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PROPERTY FROM AN IMPORTANT PRIVATE EUROPEAN COLLECTION

René Magritte
LES FENÊTRES DE L'AUBE
Lote. Vendido 653,000 GBP (Precio de adjudicación con prima del comprador)
SALTAR AL LOTE
322

PROPERTY FROM AN IMPORTANT PRIVATE EUROPEAN COLLECTION

René Magritte
LES FENÊTRES DE L'AUBE
Lote. Vendido 653,000 GBP (Precio de adjudicación con prima del comprador)
SALTAR AL LOTE

Details & Cataloguing

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René Magritte
1898 - 1967
LES FENÊTRES DE L'AUBE
signed Magritte (lower right)
oil on canvas
73 by 54.2cm., 28 3/4 by 21 3/8 in.
Painted in 1928.
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Procedencia

Galerie L’Époque, Brussels (acquired directly from the artist)
Galerie Le Centaure, Brussels (acquired from the above in 1929)
Edouard-Léon-Théodore Mesens, Brussels (acquired from the above in 1932-33)
Marc Hendrickx, Brussels (acquired from the above in the late 1950s)
Mr & Mrs Leonard Horwich, Chicago (acquired in 1960)
Sale: Finarte, Milan, 13th-16th May 1968
Purchased at the above sale by the father of the present owner

Expuesto

Chicago, Renaissance Society at the University of Chicago, Hyde Park Collects: Hyde Park-Kenwood Centennial Exhibition, 1962, no. 8
Chicago, Renaissance Society at the University of Chicago, René Magritte, 1964, no. 6

Documentación

David Sylvester & Sarah Whitfield, René Magritte, Catalogue raisonné, London, 1992, vol. I, no. 268, illustrated p. 307

Nota del catálogo

René Magritte’s Les Fenêtres de l'aube is an enthralling depiction of trompe l'œil handkerchiefs, rendered in the style of a Dutch Renaissance painting, that are inexplicably positioned with a pastoral landscape as seen through a window or depicted in a postcard. Magritte’s idiosyncratic form of Surrealism emerged in the middle of the 1920s, following a short flirtation with Cubist and Futurist art. Unlike the Surrealist techniques espoused by Breton and his followers that were primarily concerned with elucidating dream-like imagery and manifesting the sub-conscious, Magritte relied on the principles of collage, combining concrete objects in senseless compositions to pictorially represent his doubts about the nature of existence.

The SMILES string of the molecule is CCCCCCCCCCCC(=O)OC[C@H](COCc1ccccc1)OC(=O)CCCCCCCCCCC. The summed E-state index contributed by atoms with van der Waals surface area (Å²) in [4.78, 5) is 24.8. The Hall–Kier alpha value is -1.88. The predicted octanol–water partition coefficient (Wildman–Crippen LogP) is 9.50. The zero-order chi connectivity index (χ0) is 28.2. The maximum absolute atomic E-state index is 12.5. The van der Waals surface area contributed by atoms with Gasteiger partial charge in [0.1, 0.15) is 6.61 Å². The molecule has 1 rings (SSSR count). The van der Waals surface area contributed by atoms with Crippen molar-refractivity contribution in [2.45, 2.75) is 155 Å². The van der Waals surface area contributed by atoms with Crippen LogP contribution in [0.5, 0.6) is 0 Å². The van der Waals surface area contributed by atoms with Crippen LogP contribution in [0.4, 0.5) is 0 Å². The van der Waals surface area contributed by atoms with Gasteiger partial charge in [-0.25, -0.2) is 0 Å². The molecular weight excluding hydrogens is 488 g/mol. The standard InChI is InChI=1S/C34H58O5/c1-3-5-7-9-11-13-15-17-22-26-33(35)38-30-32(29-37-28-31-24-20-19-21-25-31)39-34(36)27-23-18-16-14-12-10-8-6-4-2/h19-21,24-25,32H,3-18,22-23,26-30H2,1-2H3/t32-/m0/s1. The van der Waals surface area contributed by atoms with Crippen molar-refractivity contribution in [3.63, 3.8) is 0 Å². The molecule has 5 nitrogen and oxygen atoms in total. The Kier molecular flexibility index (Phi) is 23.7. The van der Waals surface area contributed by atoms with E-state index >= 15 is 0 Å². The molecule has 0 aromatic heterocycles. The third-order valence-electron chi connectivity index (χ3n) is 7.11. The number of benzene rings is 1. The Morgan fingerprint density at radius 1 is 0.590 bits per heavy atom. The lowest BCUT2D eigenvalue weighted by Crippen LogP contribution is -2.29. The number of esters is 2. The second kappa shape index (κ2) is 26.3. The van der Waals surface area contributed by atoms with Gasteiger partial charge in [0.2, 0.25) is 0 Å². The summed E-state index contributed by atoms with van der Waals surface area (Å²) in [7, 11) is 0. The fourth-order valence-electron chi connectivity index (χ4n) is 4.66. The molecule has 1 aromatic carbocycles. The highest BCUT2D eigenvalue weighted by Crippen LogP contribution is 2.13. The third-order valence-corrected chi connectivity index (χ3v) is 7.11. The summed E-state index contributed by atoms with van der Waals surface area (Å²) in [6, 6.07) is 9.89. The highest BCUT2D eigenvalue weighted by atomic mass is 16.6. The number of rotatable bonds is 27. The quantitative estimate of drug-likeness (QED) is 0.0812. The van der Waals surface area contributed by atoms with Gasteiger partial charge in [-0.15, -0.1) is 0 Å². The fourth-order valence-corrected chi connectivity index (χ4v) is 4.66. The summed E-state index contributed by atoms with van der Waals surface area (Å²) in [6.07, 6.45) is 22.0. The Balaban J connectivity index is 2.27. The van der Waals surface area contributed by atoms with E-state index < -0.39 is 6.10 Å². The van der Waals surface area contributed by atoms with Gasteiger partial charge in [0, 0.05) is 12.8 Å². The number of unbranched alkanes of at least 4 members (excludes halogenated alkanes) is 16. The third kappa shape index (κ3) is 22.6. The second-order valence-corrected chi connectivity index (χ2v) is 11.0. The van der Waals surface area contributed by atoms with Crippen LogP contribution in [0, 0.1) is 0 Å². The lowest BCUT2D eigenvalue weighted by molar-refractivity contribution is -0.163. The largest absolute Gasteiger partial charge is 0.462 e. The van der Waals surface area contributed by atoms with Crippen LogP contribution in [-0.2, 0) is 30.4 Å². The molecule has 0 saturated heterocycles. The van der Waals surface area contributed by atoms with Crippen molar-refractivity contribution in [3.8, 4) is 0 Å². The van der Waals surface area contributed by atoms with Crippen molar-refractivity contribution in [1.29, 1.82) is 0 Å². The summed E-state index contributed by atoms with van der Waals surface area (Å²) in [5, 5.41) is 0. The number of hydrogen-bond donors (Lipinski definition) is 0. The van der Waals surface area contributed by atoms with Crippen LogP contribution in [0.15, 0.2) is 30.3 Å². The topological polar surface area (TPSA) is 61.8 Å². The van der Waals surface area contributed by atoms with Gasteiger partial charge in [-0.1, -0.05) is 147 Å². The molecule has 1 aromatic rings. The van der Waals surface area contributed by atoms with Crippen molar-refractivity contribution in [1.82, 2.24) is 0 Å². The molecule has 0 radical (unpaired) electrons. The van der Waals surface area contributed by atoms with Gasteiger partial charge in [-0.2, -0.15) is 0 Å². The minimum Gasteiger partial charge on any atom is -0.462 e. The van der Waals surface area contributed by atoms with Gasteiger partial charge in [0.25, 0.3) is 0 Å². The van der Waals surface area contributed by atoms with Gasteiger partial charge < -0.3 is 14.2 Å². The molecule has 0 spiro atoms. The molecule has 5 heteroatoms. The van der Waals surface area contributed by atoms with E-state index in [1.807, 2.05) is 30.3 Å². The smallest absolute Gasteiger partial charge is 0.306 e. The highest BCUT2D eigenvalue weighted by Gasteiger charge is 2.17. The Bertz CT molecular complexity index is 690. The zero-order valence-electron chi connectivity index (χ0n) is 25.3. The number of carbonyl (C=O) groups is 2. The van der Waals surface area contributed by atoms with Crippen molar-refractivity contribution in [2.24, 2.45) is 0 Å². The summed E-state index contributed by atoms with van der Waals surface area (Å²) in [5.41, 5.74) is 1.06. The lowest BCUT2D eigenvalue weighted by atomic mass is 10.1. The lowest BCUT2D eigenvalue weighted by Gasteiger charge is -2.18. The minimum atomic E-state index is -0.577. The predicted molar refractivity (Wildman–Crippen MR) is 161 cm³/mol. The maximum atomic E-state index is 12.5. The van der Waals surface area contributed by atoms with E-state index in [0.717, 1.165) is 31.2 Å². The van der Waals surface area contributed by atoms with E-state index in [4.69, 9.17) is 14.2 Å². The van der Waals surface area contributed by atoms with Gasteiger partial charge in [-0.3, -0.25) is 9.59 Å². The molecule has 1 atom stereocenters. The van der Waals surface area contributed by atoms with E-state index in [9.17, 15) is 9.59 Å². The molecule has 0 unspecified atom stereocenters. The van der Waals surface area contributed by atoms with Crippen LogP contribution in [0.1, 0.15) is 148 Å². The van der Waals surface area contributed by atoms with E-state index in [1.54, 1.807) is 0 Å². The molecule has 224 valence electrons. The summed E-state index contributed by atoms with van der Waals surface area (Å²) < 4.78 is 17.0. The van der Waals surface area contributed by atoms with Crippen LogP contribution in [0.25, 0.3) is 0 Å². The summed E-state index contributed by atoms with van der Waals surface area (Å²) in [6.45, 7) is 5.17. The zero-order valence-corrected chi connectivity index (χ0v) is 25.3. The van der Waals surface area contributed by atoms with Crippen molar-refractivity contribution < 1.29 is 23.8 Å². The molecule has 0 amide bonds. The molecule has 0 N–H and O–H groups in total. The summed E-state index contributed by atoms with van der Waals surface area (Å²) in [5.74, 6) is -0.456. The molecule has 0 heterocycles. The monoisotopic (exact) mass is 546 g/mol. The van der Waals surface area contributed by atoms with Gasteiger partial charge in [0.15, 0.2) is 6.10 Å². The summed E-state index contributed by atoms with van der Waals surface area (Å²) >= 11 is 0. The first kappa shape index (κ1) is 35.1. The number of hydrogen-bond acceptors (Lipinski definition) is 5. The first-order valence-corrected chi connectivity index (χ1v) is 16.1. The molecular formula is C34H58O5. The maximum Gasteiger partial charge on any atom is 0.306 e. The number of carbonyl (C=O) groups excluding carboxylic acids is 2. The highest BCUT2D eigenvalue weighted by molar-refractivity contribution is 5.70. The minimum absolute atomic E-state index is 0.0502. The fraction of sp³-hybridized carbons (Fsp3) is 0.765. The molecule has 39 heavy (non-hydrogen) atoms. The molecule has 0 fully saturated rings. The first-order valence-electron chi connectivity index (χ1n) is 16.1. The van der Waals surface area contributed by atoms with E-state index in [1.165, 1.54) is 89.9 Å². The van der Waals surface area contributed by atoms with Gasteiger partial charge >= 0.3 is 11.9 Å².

Marcel Lecomte, a Belgian poet active within the Dada and Surrealist groups and a lifelong friend of Magritte’s, astutely described the painter’s compositional technique in a text written in 1961: ‘The objects and figures… were never meant to exist collectively. They are always very strongly singled out, so that we feel their presence in a very concrete way … What event are they waiting for, unless it is that of the mystery of their meeting on the same canvas, the mystery of their close, combined identity?’ (quoted in Sarah Whitfield, Magritte (exhibition catalogue), The South Bank Centre, London, 1992, p. 37). In the present work, the objects and landscape possess an enigmatic autonomy as they are suspended in space. An acute tension is created between the flat plane of the dark canvas and the deep space of the landscape and the apparent three-dimensionality of the handkerchiefs, emphasising the mystery that Magritte expertly conjures in his works.

In 1920 Magritte was introduced to Edouard-Léon-Théodore Mesens by their mutual acquaintance, the Belgian artist Karel Maes at the first exhibition of the artist’s Cubo-Futurist work organised by the Centre d’Art in Brussels. Mesens was a man of numerous talents and occupations – a musician, poet, critic and gallerist – who was to become Magritte’s most vociferous supporter and promoter. In the mid-1920s Mesens and Magritte published the short-lived reviews Oesophage and Marie and contributed to the last edition of Francis Picabia’s Dadaist review 391. Having partly abandoned his musical career Mesens set about selling and promoting avant-garde art, first at the Galerie Manteau, and later at Paul-Gustave van Hecke’s Galerie L’Époque in Brussels. Mesens and Van Hecke became the principal dealers in Magritte’s work, and as such they sold the present composition to the Galerie Le Centaure in 1929. Soon after the sale the Galerie Le Centaure was forced to close and the stock liquidated and Mesens was able to buy a number of paintings, including the present work. 

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